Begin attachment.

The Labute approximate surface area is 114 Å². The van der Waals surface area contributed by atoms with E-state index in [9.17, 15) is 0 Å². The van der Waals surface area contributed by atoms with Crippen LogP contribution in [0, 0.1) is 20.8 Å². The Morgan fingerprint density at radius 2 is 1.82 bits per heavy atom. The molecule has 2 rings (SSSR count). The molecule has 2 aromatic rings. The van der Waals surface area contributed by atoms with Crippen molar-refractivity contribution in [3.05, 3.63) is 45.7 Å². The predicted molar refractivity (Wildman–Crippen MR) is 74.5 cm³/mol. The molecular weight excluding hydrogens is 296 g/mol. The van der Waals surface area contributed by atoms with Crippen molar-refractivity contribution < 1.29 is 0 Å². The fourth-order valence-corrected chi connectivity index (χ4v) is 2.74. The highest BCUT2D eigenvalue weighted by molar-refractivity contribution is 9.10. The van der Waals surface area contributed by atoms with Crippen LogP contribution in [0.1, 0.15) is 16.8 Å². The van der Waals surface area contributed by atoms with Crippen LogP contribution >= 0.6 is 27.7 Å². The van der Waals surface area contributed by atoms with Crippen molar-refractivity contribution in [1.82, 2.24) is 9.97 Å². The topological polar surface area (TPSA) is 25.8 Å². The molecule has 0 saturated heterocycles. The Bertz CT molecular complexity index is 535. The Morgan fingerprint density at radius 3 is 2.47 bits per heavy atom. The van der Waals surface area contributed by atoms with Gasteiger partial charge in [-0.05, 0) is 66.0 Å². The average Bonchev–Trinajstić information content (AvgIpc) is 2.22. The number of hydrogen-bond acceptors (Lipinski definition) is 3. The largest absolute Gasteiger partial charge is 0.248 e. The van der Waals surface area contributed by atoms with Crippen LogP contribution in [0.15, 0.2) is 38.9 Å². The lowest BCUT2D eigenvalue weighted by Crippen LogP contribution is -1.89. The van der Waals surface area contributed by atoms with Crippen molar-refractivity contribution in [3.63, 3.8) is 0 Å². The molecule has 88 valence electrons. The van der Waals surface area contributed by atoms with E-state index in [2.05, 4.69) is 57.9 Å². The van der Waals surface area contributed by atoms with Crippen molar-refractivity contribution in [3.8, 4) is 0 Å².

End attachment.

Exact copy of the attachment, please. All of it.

The Labute approximate surface area is 114 Å². The van der Waals surface area contributed by atoms with E-state index in [9.17, 15) is 0 Å². The van der Waals surface area contributed by atoms with Crippen LogP contribution in [0, 0.1) is 20.8 Å². The Morgan fingerprint density at radius 2 is 1.82 bits per heavy atom. The molecule has 2 rings (SSSR count). The molecule has 2 aromatic rings. The van der Waals surface area contributed by atoms with Crippen molar-refractivity contribution in [3.05, 3.63) is 45.7 Å². The predicted molar refractivity (Wildman–Crippen MR) is 74.5 cm³/mol. The molecular weight excluding hydrogens is 296 g/mol. The van der Waals surface area contributed by atoms with Crippen molar-refractivity contribution < 1.29 is 0 Å². The fourth-order valence-corrected chi connectivity index (χ4v) is 2.74. The highest BCUT2D eigenvalue weighted by molar-refractivity contribution is 9.10. The van der Waals surface area contributed by atoms with Crippen LogP contribution in [0.1, 0.15) is 16.8 Å². The van der Waals surface area contributed by atoms with Crippen LogP contribution >= 0.6 is 27.7 Å². The van der Waals surface area contributed by atoms with Crippen molar-refractivity contribution in [1.82, 2.24) is 9.97 Å². The topological polar surface area (TPSA) is 25.8 Å². The molecule has 0 saturated heterocycles. The Bertz CT molecular complexity index is 535. The Morgan fingerprint density at radius 3 is 2.47 bits per heavy atom. The van der Waals surface area contributed by atoms with Gasteiger partial charge in [-0.05, 0) is 66.0 Å². The average Bonchev–Trinajstić information content (AvgIpc) is 2.22. The number of hydrogen-bond acceptors (Lipinski definition) is 3. The largest absolute Gasteiger partial charge is 0.248 e. The van der Waals surface area contributed by atoms with Crippen LogP contribution in [0.15, 0.2) is 38.9 Å². The lowest BCUT2D eigenvalue weighted by Crippen LogP contribution is -1.89. The van der Waals surface area contributed by atoms with Crippen molar-refractivity contribution in [3.63, 3.8) is 0 Å². The molecule has 88 valence electrons. The van der Waals surface area contributed by atoms with E-state index in [2.05, 4.69) is 57.9 Å². The van der Waals surface area contributed by atoms with Crippen molar-refractivity contribution in [3.8, 4) is 0 Å².